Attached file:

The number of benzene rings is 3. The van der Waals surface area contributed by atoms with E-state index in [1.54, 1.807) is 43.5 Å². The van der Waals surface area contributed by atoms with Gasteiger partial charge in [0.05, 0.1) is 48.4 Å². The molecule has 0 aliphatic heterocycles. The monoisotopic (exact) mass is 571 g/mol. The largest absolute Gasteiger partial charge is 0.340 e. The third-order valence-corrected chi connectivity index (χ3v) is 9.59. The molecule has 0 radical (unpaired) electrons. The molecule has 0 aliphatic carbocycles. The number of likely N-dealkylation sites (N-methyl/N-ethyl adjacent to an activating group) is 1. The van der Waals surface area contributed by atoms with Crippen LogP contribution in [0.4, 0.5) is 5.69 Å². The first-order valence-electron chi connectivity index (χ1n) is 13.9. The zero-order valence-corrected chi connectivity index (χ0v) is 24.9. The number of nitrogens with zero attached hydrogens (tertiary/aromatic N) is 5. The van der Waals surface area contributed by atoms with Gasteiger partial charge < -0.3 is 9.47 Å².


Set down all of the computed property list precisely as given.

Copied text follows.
The number of benzene rings is 3. The van der Waals surface area contributed by atoms with E-state index in [1.54, 1.807) is 43.5 Å². The van der Waals surface area contributed by atoms with Gasteiger partial charge in [0.05, 0.1) is 48.4 Å². The molecule has 0 aliphatic heterocycles. The monoisotopic (exact) mass is 571 g/mol. The largest absolute Gasteiger partial charge is 0.340 e. The third-order valence-corrected chi connectivity index (χ3v) is 9.59. The molecule has 0 radical (unpaired) electrons. The molecule has 0 aliphatic carbocycles. The number of likely N-dealkylation sites (N-methyl/N-ethyl adjacent to an activating group) is 1. The van der Waals surface area contributed by atoms with Crippen LogP contribution in [0.4, 0.5) is 5.69 Å². The first-order valence-electron chi connectivity index (χ1n) is 13.9. The zero-order valence-corrected chi connectivity index (χ0v) is 24.9. The number of nitrogens with zero attached hydrogens (tertiary/aromatic N) is 5. The van der Waals surface area contributed by atoms with Gasteiger partial charge < -0.3 is 9.47 Å².